As you no doubt have gathered from our cover feature, Konami Gaming is flying high. The past few years have seen the slot-maker separate from the increasingly competitive pack to the point that it is now recognized as one of a handful of elite manufacturers in the industry.
While it was five years ago that Konami COO Steve Sutherland made a pledge that the company would reach the “podium,” an Olympics reference to the top three spots in the slot market, it was seven years ago that the surge really began for Konami.
The end of 2006 was when the company first released K2V, the video format that was to begin a momentum that has yet to subside. Less than a year after that, Konami acquired the empty lot next to its already-large Las Vegas headquarters. This year, the company announced that it will use that space to double its production capacity to handle the increased demand.
Since the release of K2V, every year has seen a new platform, technology or game style from Konami. There was the company’s first stepper series, the unique Advantage series, first in a five-reel format that looked like no other five-reel stepper in the market, then in a three-reel version.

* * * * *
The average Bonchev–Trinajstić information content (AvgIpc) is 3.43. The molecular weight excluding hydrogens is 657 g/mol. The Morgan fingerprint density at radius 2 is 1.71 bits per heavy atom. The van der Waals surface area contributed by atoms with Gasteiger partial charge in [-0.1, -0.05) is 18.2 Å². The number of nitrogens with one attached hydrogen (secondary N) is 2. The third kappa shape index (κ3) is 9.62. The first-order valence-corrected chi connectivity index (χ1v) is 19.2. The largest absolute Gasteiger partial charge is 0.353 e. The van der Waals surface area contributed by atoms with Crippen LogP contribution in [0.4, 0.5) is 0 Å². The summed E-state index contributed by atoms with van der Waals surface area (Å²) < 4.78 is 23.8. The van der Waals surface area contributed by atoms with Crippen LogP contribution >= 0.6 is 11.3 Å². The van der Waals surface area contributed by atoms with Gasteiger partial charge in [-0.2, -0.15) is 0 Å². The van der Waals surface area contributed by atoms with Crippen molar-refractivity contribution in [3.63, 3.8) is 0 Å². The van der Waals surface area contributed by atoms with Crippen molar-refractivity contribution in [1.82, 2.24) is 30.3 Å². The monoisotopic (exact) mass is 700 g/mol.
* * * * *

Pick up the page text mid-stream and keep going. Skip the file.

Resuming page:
There were new cabinet styles like Advantage Revolution, a hybrid product with a three-sided, revolving bonus apparatus. There were new formats like the novel reel configuration of KonXion. There was a parade of new bonus mechanics to spice up all genres.
Meanwhile, as K2V evolved into KP3, Konami’s core video product kept improving. The games coming out of that improved platform are this year joining with even more new formats, new cabinets and new ways to play.
The development of those new technologies—and the company’s marketing of its next generation of products—are being helped along by new talent brought in over the past year. Last November, the company hired Matt Reback, a longtime operations and marketing executive for Station Casinos and the former Harrah’s Entertainment, as senior director of marketing. Early this year, Konami hired Steve Walther, the former marketing VP for Aruze Gaming, as director of product management.